Titus Young: Dominic Raiola's Comments About Lions' WR Are Counterproductive

Brian Mazique@@UniqueMaziqueCorrespondent IIIDecember 1, 2012

GREEN BAY, WI - JANUARY 01: Dominic Raiola #51 of the Detroit Lions stands on the sidelines during a game against the Green Bay Packers at Lambeau Field on January 1, 2012 in Green Bay, Wisconsin. The Packers defeated the Lions 45-41.  (Photo by Jonathan Daniel/Getty Images)
Jonathan Daniel/Getty Images

When a player is struggling, the last thing he or she needs is for a teammate to publicly and negatively discuss those struggles with the press. As a member of the media, I know some of the stories we cover are fueled by irresponsible rants from players, but throwing an embattled teammate under the bus is never cool.

That's exactly what Dominic Raiola did to Titus Young with these comments quoted in the Washington Post:

I don’t know what to say. He has a chance to be a part of a great group on offense. ... You’re either on the ship or you’re off the ship. We’re not here to baby-sit, we’re here to try and get wins. ... You feel bad, because you want a guy like that, with so much talent, to last, and that’s not how you last in this league.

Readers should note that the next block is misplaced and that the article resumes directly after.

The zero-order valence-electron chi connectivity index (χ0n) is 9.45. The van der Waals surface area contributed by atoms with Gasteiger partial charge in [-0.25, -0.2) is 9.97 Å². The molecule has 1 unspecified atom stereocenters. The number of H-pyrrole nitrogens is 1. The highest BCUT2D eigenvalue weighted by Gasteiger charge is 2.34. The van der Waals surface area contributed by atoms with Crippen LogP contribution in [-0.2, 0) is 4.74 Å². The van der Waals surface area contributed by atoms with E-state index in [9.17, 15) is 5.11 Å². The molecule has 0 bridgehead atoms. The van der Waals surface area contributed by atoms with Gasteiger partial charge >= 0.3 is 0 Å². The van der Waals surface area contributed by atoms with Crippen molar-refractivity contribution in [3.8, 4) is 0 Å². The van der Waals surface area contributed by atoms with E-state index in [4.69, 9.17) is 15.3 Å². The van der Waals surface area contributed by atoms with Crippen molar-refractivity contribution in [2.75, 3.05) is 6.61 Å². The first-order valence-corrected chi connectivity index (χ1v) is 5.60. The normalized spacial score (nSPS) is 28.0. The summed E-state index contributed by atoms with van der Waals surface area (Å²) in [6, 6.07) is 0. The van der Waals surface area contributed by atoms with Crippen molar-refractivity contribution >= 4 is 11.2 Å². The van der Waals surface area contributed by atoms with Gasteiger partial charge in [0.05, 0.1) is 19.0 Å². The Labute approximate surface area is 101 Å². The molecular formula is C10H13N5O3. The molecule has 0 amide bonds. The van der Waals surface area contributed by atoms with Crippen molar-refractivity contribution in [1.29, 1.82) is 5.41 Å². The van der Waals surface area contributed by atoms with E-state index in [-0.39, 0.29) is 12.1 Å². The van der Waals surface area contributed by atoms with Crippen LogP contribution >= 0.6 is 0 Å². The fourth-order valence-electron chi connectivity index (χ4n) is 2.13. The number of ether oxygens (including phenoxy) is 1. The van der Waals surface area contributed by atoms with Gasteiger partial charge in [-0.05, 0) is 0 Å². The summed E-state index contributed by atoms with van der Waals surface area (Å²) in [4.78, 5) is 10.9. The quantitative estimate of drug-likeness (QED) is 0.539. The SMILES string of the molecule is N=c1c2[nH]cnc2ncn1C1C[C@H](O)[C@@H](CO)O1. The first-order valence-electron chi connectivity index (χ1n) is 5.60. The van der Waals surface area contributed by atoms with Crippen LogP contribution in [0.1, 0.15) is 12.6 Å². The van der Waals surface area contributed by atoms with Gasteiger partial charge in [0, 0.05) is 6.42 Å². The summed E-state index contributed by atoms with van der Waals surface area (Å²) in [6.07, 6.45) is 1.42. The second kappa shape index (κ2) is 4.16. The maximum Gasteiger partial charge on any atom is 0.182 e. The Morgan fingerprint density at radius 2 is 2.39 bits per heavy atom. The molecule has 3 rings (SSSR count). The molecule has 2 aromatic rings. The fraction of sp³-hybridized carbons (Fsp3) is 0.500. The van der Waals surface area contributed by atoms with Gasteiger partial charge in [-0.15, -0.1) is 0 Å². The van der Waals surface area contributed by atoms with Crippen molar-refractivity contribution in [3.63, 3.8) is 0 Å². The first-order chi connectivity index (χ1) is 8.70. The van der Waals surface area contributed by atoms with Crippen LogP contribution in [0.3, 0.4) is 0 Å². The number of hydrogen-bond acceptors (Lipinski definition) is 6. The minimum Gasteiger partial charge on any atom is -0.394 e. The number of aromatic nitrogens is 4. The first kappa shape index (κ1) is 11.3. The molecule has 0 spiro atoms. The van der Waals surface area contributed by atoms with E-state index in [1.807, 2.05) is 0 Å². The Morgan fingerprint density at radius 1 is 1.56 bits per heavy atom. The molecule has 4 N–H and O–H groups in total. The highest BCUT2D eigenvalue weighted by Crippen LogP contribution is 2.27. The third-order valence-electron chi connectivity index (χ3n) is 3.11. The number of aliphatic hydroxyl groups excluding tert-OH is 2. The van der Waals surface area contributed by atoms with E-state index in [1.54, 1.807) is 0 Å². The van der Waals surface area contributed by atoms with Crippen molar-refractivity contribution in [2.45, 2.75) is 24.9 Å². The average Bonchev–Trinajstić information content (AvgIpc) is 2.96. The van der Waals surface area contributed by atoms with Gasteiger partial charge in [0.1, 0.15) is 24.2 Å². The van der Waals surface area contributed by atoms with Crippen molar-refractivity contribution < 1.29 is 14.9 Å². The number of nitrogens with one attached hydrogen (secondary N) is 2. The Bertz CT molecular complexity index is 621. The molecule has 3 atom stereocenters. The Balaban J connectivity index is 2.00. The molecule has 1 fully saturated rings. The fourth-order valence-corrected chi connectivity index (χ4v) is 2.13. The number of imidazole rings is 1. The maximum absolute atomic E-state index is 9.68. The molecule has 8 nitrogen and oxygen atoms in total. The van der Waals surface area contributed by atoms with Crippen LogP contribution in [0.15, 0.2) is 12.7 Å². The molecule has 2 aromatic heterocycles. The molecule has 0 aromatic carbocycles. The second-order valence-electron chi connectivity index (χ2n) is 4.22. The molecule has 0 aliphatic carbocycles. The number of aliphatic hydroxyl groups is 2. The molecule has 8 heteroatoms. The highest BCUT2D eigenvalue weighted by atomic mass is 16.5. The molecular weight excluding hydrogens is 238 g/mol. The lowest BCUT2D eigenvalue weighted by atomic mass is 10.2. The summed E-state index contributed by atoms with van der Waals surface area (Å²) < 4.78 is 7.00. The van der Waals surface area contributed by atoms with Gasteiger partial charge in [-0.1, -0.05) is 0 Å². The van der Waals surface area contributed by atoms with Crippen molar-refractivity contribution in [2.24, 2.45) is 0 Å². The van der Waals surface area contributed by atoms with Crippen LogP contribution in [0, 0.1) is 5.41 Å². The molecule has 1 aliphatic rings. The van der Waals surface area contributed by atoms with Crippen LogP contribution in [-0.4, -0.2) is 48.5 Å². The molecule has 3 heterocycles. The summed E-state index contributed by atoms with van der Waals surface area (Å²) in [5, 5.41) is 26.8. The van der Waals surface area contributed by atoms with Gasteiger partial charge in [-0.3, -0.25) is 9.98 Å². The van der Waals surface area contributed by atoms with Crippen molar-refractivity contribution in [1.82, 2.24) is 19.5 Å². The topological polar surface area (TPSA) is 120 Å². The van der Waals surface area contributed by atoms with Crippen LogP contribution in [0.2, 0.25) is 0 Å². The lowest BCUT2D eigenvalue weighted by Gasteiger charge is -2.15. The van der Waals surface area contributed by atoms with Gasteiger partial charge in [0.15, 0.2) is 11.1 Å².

Just put your head down, go to work, do the right thing, and let your talent rule. If you could just make that point to some of these guys—you just can’t make it sometimes, and I think that’s where Jim stepped in and took over.

Titus Young just returned to Detroit Lions practice after being sent away for what head coach Jim Schwartz called "unacceptable behavior." While Raiola may have felt compelled to address the matter, he would have been wiser and more effective to speak to Young directly.

Getting on a soap box in front of cameras will serve to alienate a teammate, and reeks of an elitist attitude. In a Detroit News article, Raiola gave an even more stinging statement:

"We've moved on from him. He wants to be an a--hole, let him be an a--hole. It's not my problem."

This goes back to the old adage: If you don't have anything nice to say, then don't say anything at all—especially if your comments are about a teammate. Raiola showed a lack of wisdom, and more couth is expected from a veteran in his 12th season in the NFL.

Then again—Raiola is the same guy that has been fined on two separate occasions for making obscene gestures to the fans, per USA Today. This is hardly acceptable behavior. If those infractions had warranted a suspension, Raiola could have found himself in a position to let down his team—much like he's implying Young has done.

What positive purpose did Raiola serve with these comments?

None at all.

He's not the decision-maker in this scenario. He doesn't decide whether the Lions release or trade Young. Who is Raiola to say that the Lions have moved on? If anything, he's created an uncomfortable locker room environment in the event Young is retained.

No one is saying Raiola has to like Young's behavior, but talk to the man directly or keep it to yourself.


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